Some of this will occur automatically as the economy slows down. Tax receipts will fall as people earn and spend less, while government spending on benefits is likely to rise as more people lose their jobs. But these "automatic stabilisers" will have only a limited effect. At best they will reduce the size of the downturn.
To have a more substantial effect the government must directly cut tax rates and/or increase expenditure.
The problem with tax cuts is they can't normally be introduced overnight. They take time to plan and implement. And even then, people may choose to save the money rather than spend it.
This brings us back to government expenditure.
One alternative here would be to give people greater benefits. But this is rather like tax cuts and people may not spend any more.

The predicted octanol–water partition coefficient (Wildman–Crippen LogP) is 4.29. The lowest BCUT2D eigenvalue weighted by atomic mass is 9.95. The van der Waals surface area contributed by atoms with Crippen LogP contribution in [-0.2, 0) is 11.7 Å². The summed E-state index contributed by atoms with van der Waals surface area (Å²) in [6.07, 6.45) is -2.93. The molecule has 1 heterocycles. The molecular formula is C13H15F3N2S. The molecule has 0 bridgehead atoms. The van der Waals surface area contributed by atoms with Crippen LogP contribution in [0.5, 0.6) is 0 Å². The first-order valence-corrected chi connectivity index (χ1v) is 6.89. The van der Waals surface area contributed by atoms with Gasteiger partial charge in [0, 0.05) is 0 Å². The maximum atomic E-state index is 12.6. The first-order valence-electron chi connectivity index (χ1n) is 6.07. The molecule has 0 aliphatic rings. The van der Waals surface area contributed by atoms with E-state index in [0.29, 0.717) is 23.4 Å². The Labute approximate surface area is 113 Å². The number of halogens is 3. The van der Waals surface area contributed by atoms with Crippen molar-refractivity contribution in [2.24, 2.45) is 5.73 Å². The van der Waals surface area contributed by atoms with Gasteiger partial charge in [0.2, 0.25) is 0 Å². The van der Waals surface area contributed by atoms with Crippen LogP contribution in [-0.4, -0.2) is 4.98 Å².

In Japan, back in 1998, the government gave out free shopping vouchers in an effort to stimulate spending. But many people simply used their vouchers and saved their money. Spending hardly increased at all. From 1998 to 2003, Japanese annual growth averaged a mere 0.4%
So expenditure on projects would seem to be the best way of boosting demand.
Many projects simply cannot be speeded up. Planning and construction often operate to fixed timetables. There is some room for manoeuvre, but maybe not enough.
Work continues on the 2012 Olympics
Then there's the effect on borrowing. Money borrowed commits the government to paying interest. The bigger the debt, the more interest must be paid, and this comes from taxpayers.